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The Wit of Mitt: Stop Me If You've Heard This One Before (Revised)

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Message Paul Kibble

Another knee-slapper:  Mitt tells the story about Pa Romney closing down a factory in Michigan and moving operations to Wisconsin. Then Das Kapital Daddy decides to run for gov of MI, and, wouldnchaknow,  at one political rally in the Wolverine State he's lead by a high school band that doesn't know the Michigan fight song but does know the Wisconsin fight song. So of course Dad's handlers freak every time the band breaks into "On Wisconsin" cuz, you know, that's the state he moved production to. Awkward! When recounting this potentially Dickensian tale of dispossession and pauperization, Mitt does what he always does in situations like this: he laughs.

And then of course last week there was that maybe-homo back in prep school that Mitt and his posse felt obliged to give an impromptu tonsorial make-over to. Unlike his co-conspirators (who now express shame and regret for their roles in the incident), Mitt claims he can't remember a thing, darn it. But of course he does remember to do what he always does in situations like this: he laughs.

Of course, nothing is more subjective than a sense of humor. I will never understand why some of my friends find Dane Cook or Two and a Half Men funny; some of my friends will never understand why I find Lewis Black or Community funny.

What we do have in common, however, is a shared belief that things that make us laugh have an underlying core of humanity in all its glory and absurdity. The key word is "humanity." Even the darkest Swiftian satire has some recognizable connection with the ardors and asininities of our dear daft species. 

This is not to suggest that the laughter thus generated isn't cruel. In fact it contains, in Arthur Koestler's words, " a component of malice, of debasement of the other fellow, and of aggressive-defensive self-assertion . . . .a tendency diametrically opposed to sympathy, helpfulness, and identification of the self with others." 

The point is that such laughter knows that it is malicious.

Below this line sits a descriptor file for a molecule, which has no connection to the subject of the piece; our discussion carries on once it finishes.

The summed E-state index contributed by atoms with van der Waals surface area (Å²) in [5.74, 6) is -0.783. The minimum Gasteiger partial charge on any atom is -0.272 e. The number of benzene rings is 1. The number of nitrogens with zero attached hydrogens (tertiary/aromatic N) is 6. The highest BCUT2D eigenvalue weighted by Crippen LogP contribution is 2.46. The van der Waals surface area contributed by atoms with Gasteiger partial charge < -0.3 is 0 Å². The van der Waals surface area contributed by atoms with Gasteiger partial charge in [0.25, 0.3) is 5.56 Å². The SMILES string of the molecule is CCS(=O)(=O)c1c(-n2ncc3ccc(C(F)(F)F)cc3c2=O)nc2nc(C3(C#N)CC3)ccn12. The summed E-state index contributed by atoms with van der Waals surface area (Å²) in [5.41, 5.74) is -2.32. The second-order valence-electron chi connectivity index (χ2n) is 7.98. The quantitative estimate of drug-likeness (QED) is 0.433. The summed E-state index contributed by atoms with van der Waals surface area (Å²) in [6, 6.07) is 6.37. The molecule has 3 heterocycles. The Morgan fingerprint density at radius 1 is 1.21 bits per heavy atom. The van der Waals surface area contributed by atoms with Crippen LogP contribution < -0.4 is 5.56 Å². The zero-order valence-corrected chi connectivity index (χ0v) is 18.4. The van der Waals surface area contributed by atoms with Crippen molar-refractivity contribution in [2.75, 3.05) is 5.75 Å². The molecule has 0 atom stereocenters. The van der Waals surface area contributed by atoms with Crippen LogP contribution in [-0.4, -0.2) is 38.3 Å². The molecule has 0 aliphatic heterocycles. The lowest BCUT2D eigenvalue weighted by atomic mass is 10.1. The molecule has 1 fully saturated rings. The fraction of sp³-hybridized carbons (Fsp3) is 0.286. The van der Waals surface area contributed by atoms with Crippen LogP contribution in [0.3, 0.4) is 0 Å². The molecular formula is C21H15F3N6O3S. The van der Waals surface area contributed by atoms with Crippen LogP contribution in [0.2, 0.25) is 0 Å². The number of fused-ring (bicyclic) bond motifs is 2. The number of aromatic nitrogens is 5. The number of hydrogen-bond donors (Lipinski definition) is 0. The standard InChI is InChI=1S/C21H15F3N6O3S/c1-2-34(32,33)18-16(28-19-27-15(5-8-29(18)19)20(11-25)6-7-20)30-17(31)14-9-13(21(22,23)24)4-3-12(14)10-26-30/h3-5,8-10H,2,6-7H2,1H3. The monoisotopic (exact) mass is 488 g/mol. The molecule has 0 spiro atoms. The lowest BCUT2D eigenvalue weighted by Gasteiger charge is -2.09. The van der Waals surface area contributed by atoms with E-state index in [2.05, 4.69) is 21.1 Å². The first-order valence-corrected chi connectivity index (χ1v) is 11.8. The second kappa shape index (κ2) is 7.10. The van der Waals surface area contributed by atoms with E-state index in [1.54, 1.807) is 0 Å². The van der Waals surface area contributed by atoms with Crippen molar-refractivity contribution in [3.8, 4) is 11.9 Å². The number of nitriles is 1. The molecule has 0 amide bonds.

Mitt has no such knowledge.  

In fairness, this may be a function of class, a constitutional absence of fellow-feeling endemic to the airless reaches of his "demographic." (But then how to explain George Soros or those decadent Hollywood Obamaphiles?) Romney's heartlessness, his deep-dish sociopathy, recalls another overpampered empty husk who aspired to high office:
I didn't meet with Larry King either when he came down for it. I watched his interview with       [Karla Faye] Tucker, [a death-row inmate whose plea for clemency he denied]... He   asked her real difficult questions, like 'What would you say to Governor [George W.] Bush?' "
"What was her answer?" I  [the interviewer] wonder.
"Please," Bush whimpers, his lips pursed in mock desperation, "don't kill me."

Brahahahaha. What a gift for mimicry, that Dubya! Thus the Smirking Chimp and future "compassionate conservative" to Carlson Tucker in 1999. Damn, I miss the Texas chainsaw massacerer's comedy stylings.

We are, of course, a long way from Bill Clinton's "I feel your pain."  Dynastic moneybaggers like Bush and Romney, hiding behind titanium walls of hereditary privilege that protect them from the slings and arrows of ordinary misfortune, recall F. Scott Fitzgerald's description of a brace of megabucks glamorati: 

"they smashed up things and creatures and then retreated back into their money or their vast carelessness or whatever it was that kept them together, and let other people clean up the mess they had made . . . .

That mess will get even messier should enough suckers decide to make Romney their Master of Revels come this November. If so, the last laugh will be on us. 


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Paul Kibble is a retired nurse/medical journalist/editor living in Southern California. He also used to make a decent living by writing advertising copy, political speeches, and assorted other hackwork. He is still trying to atone for this and finds (more...)
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The Wit of Mitt: Stop Me If You've Heard This One Before (Revised)

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